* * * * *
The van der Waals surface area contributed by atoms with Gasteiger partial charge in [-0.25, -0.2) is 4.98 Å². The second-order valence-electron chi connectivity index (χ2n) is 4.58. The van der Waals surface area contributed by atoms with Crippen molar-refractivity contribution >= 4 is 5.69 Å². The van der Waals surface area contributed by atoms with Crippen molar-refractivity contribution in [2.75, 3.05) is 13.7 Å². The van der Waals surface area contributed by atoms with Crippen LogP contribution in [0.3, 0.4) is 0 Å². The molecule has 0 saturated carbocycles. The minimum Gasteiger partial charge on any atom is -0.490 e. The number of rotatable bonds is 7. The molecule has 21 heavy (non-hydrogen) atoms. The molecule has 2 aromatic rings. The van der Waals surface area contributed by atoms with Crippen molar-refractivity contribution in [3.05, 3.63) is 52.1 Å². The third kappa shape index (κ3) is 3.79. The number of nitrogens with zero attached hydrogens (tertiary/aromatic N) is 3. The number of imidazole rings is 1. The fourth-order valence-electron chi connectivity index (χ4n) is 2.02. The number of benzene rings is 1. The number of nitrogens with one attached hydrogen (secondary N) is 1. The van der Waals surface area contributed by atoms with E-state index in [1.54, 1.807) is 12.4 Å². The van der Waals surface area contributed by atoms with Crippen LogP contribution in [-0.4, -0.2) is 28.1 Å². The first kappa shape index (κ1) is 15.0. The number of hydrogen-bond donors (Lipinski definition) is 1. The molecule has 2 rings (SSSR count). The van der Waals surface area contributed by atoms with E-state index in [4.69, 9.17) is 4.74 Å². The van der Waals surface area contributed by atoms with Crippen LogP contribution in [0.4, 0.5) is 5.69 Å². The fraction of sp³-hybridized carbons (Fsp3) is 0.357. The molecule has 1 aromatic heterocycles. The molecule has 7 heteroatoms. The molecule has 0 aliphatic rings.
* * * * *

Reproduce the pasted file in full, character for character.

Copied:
The van der Waals surface area contributed by atoms with Gasteiger partial charge in [-0.25, -0.2) is 4.98 Å². The second-order valence-electron chi connectivity index (χ2n) is 4.58. The van der Waals surface area contributed by atoms with Crippen molar-refractivity contribution >= 4 is 5.69 Å². The van der Waals surface area contributed by atoms with Crippen molar-refractivity contribution in [2.75, 3.05) is 13.7 Å². The van der Waals surface area contributed by atoms with Crippen LogP contribution in [0.3, 0.4) is 0 Å². The molecule has 0 saturated carbocycles. The minimum Gasteiger partial charge on any atom is -0.490 e. The number of rotatable bonds is 7. The molecule has 21 heavy (non-hydrogen) atoms. The molecule has 2 aromatic rings. The van der Waals surface area contributed by atoms with Crippen molar-refractivity contribution in [3.05, 3.63) is 52.1 Å². The third kappa shape index (κ3) is 3.79. The number of nitrogens with zero attached hydrogens (tertiary/aromatic N) is 3. The number of imidazole rings is 1. The fourth-order valence-electron chi connectivity index (χ4n) is 2.02. The number of benzene rings is 1. The number of nitrogens with one attached hydrogen (secondary N) is 1. The van der Waals surface area contributed by atoms with E-state index in [1.54, 1.807) is 12.4 Å². The van der Waals surface area contributed by atoms with Crippen LogP contribution in [-0.4, -0.2) is 28.1 Å². The first kappa shape index (κ1) is 15.0. The number of hydrogen-bond donors (Lipinski definition) is 1. The molecule has 2 rings (SSSR count). The van der Waals surface area contributed by atoms with E-state index in [4.69, 9.17) is 4.74 Å². The van der Waals surface area contributed by atoms with Crippen LogP contribution in [0.4, 0.5) is 5.69 Å². The fraction of sp³-hybridized carbons (Fsp3) is 0.357. The molecule has 1 aromatic heterocycles. The molecule has 7 heteroatoms. The molecule has 0 aliphatic rings.